Roughly 4.4 percent of the global adult population experiences a rare condition called synaesthesia, which causes the brain to confuse sensory information and turn smells into sounds, or numbers and words into tastes and colours.
But scientists might have just identified a specific form of synaesthesia that appears to be far more common - in a small experiment, one in five participants discovered that they could 'hear' motion, and it gave them an enhanced ability to identify patterns in flickering light signal.
Synaesthesia is rare but broad neurological phenomenon, where the stimulation of one sensory or neurological pathway automatically stimulates a second sensory pathway.
So while one synaesthete will taste beef whenever they see the word "window", another will visualise the colour blue every time they hear a certain musical cue - all kinds of sensory inputs can get mixed up, depending on how the brain is wired.
And now it looks like those strange, life-altering phenomena might not be the only forms of synaesthesia out there - they might just be the most obvious ones.
As a new study by researchers from City, University of London suggests, that neurological mix-up could be causing a whole lot more of us to experience the effects of having our sensory wires crossed, but it’s so subtle, we don’t even notice it.
"A lot of us go around having senses that we do not even recognise," cognitive neuroscientist and lead researcher, Elliot Freeman, told Hannah Devlin at The Guardian.
Freeman decided to investigate a phenomenon where people appear to accompany visions of motion with some kind of internal sound.
So if you were watching a perfectly silent fan spin around, your brain might produce its own, very subtle whirring noise, or circles whizzing by on a computer screen might be coupled with a tiny "whoosh!"
Here's what motion would look like to a non-synaesthete versus a hearing-motion synaesthete:
Hearing-motion synaesthesia has only ever appeared in the scientific literature once before, so Freeman and his team gathered 40 participants to see if he could replicate the effect.
The participants were asked to watch and listen to two types of Morse code-like clips - one with various sequences of auditory blips, and the other with patterns of flashing lights.
First, they were asked to watch a series of flashing light clips that came as pairs - they had to compare each pair and identify if the patterns were identical or different.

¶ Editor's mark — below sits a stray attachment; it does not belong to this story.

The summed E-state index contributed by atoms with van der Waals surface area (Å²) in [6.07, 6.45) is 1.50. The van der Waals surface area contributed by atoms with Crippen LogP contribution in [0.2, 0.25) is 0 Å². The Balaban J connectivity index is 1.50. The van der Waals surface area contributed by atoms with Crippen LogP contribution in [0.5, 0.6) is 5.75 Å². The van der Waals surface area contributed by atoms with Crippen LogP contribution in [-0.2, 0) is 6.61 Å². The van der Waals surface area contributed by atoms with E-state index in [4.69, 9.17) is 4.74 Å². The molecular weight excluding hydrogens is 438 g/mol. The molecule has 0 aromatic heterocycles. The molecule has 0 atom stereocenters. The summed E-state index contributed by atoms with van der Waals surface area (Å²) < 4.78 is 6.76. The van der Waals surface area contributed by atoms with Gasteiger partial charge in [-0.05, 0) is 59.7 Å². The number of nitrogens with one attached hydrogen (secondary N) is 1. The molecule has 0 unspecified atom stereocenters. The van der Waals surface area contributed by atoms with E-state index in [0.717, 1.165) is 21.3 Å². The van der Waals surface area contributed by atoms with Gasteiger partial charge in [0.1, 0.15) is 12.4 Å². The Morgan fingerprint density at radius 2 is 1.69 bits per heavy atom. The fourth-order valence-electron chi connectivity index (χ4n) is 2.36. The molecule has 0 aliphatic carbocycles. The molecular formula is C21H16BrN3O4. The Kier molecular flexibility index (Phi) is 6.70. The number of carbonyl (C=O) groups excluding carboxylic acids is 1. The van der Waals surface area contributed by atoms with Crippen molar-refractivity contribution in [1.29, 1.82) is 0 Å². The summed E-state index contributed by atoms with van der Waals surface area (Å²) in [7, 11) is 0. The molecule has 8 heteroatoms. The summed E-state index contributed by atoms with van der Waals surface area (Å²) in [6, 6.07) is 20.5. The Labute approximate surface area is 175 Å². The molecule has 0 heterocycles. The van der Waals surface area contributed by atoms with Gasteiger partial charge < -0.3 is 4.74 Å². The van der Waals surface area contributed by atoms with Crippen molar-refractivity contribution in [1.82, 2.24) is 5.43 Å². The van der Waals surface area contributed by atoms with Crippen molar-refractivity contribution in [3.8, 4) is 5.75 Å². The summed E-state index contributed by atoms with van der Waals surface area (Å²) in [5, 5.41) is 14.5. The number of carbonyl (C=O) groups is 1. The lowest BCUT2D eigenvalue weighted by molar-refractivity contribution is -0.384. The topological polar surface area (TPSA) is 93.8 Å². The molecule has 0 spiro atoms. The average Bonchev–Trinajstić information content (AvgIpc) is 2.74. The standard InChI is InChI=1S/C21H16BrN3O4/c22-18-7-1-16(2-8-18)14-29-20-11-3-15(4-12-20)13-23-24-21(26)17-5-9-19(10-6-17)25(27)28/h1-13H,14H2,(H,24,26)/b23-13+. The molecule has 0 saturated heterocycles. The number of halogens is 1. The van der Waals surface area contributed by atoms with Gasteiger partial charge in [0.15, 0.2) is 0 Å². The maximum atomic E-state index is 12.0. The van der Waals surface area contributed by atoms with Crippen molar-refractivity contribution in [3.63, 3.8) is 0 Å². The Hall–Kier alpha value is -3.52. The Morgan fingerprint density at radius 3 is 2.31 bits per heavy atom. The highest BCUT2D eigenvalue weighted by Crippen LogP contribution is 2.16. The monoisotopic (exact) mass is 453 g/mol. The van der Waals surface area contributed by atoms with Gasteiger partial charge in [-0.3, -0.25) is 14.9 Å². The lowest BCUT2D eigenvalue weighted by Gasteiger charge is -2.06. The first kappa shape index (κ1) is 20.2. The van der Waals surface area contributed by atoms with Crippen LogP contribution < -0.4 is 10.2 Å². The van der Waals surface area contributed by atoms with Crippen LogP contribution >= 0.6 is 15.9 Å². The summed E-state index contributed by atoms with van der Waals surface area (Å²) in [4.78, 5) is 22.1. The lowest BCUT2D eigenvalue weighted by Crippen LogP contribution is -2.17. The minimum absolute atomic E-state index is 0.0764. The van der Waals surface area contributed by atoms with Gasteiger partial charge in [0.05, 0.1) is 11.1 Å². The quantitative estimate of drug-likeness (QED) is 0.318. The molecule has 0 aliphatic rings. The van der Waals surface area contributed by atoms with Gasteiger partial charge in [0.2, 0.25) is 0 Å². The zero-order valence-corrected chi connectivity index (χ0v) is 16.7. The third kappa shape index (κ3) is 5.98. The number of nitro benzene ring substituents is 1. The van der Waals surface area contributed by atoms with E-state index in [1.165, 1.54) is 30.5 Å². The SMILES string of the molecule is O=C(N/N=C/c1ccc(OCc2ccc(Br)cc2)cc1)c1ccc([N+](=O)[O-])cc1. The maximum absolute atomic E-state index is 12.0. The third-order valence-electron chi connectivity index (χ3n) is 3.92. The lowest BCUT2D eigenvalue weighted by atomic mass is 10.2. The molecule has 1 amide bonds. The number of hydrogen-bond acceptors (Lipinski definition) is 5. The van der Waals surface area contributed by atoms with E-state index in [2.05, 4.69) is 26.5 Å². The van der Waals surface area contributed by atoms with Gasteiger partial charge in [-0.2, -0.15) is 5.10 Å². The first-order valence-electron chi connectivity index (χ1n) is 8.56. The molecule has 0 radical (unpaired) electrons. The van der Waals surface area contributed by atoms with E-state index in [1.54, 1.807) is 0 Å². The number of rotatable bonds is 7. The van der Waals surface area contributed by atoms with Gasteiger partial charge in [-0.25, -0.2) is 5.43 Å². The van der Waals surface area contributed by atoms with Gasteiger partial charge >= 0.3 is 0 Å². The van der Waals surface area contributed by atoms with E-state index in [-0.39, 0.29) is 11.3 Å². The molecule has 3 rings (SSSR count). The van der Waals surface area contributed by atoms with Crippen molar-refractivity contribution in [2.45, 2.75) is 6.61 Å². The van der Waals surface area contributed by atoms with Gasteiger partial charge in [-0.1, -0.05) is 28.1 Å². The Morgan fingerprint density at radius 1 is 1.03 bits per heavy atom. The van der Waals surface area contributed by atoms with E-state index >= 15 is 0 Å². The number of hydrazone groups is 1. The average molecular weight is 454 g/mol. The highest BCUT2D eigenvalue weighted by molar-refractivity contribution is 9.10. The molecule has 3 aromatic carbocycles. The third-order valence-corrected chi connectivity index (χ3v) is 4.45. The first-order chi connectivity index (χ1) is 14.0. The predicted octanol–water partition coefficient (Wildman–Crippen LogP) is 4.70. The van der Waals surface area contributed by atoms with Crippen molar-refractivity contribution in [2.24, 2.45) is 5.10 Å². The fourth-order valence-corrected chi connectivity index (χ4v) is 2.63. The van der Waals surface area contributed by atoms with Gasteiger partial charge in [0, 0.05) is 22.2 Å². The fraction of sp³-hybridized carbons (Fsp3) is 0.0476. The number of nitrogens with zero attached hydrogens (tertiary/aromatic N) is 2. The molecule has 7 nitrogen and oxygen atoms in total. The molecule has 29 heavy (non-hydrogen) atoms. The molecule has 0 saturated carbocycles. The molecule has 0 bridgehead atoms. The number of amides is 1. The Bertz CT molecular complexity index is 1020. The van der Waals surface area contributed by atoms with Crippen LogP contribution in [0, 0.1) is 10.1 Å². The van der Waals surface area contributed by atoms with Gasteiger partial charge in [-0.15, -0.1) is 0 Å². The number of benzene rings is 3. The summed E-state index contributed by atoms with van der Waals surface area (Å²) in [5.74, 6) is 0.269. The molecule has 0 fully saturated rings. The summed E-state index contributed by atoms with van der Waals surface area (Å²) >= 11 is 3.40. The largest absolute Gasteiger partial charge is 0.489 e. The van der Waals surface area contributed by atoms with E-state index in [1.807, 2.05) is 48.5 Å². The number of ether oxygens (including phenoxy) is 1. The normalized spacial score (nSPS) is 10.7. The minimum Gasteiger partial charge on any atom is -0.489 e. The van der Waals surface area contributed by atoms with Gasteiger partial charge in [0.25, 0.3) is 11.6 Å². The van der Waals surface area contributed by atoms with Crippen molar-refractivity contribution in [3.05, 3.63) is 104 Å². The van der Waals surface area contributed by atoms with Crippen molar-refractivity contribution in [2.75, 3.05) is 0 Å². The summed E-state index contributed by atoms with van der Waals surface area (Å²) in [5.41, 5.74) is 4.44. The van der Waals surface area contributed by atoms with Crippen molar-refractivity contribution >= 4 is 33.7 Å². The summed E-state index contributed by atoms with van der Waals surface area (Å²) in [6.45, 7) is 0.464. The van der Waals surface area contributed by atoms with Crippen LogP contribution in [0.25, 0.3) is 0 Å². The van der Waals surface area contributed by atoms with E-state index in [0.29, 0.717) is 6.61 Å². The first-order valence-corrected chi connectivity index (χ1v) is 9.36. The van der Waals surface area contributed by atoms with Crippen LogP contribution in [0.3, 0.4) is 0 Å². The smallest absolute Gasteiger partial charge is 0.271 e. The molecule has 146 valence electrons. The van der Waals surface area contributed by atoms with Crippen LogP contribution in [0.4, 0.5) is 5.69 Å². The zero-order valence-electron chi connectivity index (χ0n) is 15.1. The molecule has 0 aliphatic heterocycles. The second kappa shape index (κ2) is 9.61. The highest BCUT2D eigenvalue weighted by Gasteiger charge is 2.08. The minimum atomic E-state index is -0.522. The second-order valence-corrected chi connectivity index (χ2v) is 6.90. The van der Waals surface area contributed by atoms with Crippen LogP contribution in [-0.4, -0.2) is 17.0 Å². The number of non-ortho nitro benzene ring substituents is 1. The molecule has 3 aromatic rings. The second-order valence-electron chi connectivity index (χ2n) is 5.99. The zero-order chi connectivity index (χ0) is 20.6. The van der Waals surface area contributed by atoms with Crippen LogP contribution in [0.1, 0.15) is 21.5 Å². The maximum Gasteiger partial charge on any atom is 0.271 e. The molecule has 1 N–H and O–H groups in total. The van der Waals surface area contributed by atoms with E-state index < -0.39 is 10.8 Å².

The participants were asked to specify if they heard sounds accompanying the flashing lights, and if they did, they were quizzed on what kinds of sounds they were hearing.
The researchers were surprised to find that 22 percent of the participants said they could hear sounds when watching the light flashes, and this correlated with their success in identifying the patterns.
"My data suggests there are two kinds of people," Freeman told The Guardian. "Those who generate sounds deliberately and those who get the internal sounds without trying."
The researchers suggest that a link exists between 'hearing' the motion of light and an ability to more accurately identify sequences, because when the brain recodes visual signals as sounds, it gives the participants additional information to keep track of the rhythm.
Try it out for yourself using the video below. How much easier would it be to identify the patterns if the flashes beeped in sequence too?
Next, the participants were asked to listen to pairs of clips with patterns of faint auditory blips, and again, they needed to identify which were identical, and which were different.
But the twist was some were accompanied with mismatched flashes of light, and some weren't.
The researchers found that those who had heard motion in the first experiment - and performed better in identifying the light patterns - actually performed worse than the average when faced with auditory blips coupled with irrelevant flashes.
At this stage, it's not clear why that would be the case, but it could be because in the first experiment, the extra information was helpful, but in this one, it was distracting.
To be clear, this is an extremely small sample size, and results of the experiment are by no means definitive when it comes to figuring out how many of us might experience this effect.
More work needs to be done to see if similar trends bear out in larger, more diverse groups of participants, and measures need to be taken to address the limitation of self-reporting when it comes to the internally produced sounds.
But with further research, we could gain a better understanding of how the human brain couples and distinguishes various sensory cues, and the neural processes that make us see, hear, smell, and sense things that aren't really there.
"The finding that this 'hearing-motion' phenomenon seems to be much more prevalent compared to other synaesthesias might occur due to the strength of the natural connection between sound and vision," Freeman suggests.
The study has been published in Consciousness and Cognition.